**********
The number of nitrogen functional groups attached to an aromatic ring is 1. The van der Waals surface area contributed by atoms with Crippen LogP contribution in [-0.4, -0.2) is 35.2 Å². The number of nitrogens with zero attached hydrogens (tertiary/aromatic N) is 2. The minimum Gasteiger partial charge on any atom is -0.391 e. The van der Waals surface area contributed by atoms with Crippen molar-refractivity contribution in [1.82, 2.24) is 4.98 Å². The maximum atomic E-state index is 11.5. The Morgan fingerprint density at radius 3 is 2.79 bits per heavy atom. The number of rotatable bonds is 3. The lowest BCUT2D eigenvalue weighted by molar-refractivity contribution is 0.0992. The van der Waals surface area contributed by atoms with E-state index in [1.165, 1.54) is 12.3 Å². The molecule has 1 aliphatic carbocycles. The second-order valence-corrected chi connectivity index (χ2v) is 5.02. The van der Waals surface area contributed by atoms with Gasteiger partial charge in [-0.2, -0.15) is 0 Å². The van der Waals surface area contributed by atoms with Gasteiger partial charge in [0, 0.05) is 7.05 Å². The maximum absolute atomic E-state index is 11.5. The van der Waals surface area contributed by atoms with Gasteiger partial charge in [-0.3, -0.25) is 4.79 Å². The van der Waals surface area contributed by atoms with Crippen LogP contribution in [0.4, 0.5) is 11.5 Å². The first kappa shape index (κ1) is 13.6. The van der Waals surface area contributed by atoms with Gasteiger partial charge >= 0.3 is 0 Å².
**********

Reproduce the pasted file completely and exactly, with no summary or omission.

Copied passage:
The number of nitrogen functional groups attached to an aromatic ring is 1. The van der Waals surface area contributed by atoms with Crippen LogP contribution in [-0.4, -0.2) is 35.2 Å². The number of nitrogens with zero attached hydrogens (tertiary/aromatic N) is 2. The minimum Gasteiger partial charge on any atom is -0.391 e. The van der Waals surface area contributed by atoms with Crippen molar-refractivity contribution in [1.82, 2.24) is 4.98 Å². The maximum atomic E-state index is 11.5. The Morgan fingerprint density at radius 3 is 2.79 bits per heavy atom. The number of rotatable bonds is 3. The lowest BCUT2D eigenvalue weighted by molar-refractivity contribution is 0.0992. The van der Waals surface area contributed by atoms with E-state index in [1.165, 1.54) is 12.3 Å². The molecule has 1 aliphatic carbocycles. The second-order valence-corrected chi connectivity index (χ2v) is 5.02. The van der Waals surface area contributed by atoms with Gasteiger partial charge in [-0.2, -0.15) is 0 Å². The van der Waals surface area contributed by atoms with Gasteiger partial charge in [0, 0.05) is 7.05 Å². The maximum absolute atomic E-state index is 11.5. The van der Waals surface area contributed by atoms with Gasteiger partial charge in [-0.3, -0.25) is 4.79 Å². The van der Waals surface area contributed by atoms with Crippen LogP contribution in [0.4, 0.5) is 11.5 Å². The first kappa shape index (κ1) is 13.6. The van der Waals surface area contributed by atoms with Gasteiger partial charge >= 0.3 is 0 Å².